The discrepancy in detection capability may be a result of defect geometry and flow rate. The positive controls are manufactured laser-drilled defects, a process that is sensitive to material variations. In manufacturing the 1 ml and 2.25 ml syringe defects, a difference in characteristics of the positive control samples is evident. This difference in the quality and performance of the positive control samples may be the source of deviation when samples, where tested using HVLD and the 5 micron defect in a 2.25 ml syringe sample (K2), was not detected.

HVLDmc (E-Scan 655) technology performed the CCI test satisfactorily and is the recommended CCIT inspection method as per USP 1207 for liquid prefilled syringes, ampoules and vials. The Vacuum Decay method fails to detect leaks on Albumin filled syringes, or has a reduced probability of detection on water, because small leaks easily get plugged.

   Leak Testing with E-Scan HVLDᵐᶜ / CCIT

      • Off-line laboratory system to
         inspect liquid filled:
              – Vials – Syringes – Ampoules
              – Cartridges – BFS
      • DC with offset AC Voltage
      • Lower HV application
      • mc: MicroCurrent
      • Improved SNR
      • Negligible Ozone
      • Product not exposed to HV
      • Good for low conductivity liquids including distilled water

Micro Leak Testing of Parenteral Products

The E-Scan 655 is a revolutionary deterministic offline micro leak test instrument that utilizes a new class of HVLD technology to inspect vials, syringes, and other liquid filled parenteral products for container closure integrity. The E-Scan 655 technology is a MicroCurrent conductivity test method, HVLDmc, that is completely non-destructive to the container and product; exposing the package and product to lower voltage than other conductivity based solutions. The technology uses a non-contact and non-invasive test method that requires no sample preparation. E-Scan 655 can be used with a wide range of liquid based products including low conductivity sterile water for injection (WFI) and proteinaceous products with suspensions.The E-Scan 655 features a fast test cycle and simple operation. Additional benefits include quick changeover and easy recipe setup to accommodate a wide range of products and applications. The offline E-Scan 655 method can bemigrated from laboratory to 100% inline testing applications at high production speed.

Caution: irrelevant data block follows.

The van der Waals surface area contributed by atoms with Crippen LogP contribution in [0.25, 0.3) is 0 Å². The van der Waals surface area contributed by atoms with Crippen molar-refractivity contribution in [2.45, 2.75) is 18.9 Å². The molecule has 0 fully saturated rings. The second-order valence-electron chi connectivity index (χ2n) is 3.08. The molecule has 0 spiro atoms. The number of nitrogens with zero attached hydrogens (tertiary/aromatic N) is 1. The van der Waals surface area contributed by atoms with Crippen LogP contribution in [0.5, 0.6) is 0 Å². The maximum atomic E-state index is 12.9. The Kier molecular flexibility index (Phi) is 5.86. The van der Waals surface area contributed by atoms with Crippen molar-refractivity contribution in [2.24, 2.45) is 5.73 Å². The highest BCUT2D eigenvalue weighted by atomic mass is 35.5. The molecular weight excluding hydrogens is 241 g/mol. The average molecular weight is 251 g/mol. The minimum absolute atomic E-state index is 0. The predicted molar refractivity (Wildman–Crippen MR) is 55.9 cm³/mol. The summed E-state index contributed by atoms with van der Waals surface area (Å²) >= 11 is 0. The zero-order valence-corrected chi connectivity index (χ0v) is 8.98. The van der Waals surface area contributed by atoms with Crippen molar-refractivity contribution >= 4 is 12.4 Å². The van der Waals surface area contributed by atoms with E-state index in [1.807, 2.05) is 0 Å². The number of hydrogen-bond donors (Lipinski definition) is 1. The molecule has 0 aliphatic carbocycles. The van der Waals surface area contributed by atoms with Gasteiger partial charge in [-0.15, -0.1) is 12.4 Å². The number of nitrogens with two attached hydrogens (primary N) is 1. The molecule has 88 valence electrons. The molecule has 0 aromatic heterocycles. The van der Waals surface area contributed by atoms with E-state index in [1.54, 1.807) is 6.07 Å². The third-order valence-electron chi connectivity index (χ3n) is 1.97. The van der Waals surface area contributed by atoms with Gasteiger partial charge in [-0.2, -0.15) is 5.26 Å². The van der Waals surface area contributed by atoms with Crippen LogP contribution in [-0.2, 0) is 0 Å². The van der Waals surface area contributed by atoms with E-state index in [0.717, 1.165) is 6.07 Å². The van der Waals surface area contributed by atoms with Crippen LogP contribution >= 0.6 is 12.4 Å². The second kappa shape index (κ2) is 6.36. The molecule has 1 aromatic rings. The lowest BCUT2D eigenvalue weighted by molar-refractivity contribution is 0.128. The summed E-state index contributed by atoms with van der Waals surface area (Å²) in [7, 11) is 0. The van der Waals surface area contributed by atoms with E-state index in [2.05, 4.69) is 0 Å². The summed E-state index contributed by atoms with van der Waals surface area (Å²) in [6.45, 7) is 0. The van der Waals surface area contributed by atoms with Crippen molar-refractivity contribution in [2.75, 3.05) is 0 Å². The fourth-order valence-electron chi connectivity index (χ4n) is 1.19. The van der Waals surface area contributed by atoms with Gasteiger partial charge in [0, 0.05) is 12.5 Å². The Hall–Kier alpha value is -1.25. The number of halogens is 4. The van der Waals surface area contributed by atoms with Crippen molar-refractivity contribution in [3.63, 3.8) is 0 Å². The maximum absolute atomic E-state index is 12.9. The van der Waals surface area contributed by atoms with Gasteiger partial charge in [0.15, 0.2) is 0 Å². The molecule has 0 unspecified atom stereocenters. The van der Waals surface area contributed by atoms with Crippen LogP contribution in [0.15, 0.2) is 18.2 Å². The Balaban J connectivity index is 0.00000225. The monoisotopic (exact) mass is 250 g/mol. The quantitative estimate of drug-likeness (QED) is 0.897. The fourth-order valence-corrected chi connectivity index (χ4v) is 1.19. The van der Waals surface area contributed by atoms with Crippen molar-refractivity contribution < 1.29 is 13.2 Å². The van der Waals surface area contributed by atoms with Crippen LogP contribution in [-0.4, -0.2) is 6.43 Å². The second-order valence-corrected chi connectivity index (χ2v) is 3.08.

The E-Scan testing process uses a set of electrode probes to scan a non-conductive container that is sealed. The container material can be glass, plastic, or poly laminate.The container or package must contain liquid (minimum fill 30%). If a pinhole, crack, or other defect is present, there is a resistance differential and change in current flow indicating a breach in the container. The approximate defect location can be identified. PTI’s E-Scan 655 patent pending technology uses a unique mode of MicroCurrent HVLD, applying less than 50% of the voltage used with conventional high voltage technologies. The nature of this solution allows for testing packages with extremely low conductivity liquids such as sterile water (WFI). The MicroCurrent applied to the product during the test greatly reduces the voltage exposed to the product and environment. In fact, using PTI’s MicroCurrent HVLD reduces voltage exposure to the product to less than 5% of the voltage exposure experienced when testing with comparable HVLD solutions.MicroCurrent HVLD technology is the optimal solution for all parenteral and biologic products.

สนใจข้อมูลเพิ่มเติมเกี่ยวกับการตรวจสอบรอยรั่วแบบ Vacuum Decay ของ Albumin เมื่อเปรียบเทียบกับวิธีการทดสอบ HVLDmc ติดต่อทาซาเทคได้ตามช่องทางด้านล่างนี้เลยค่ะ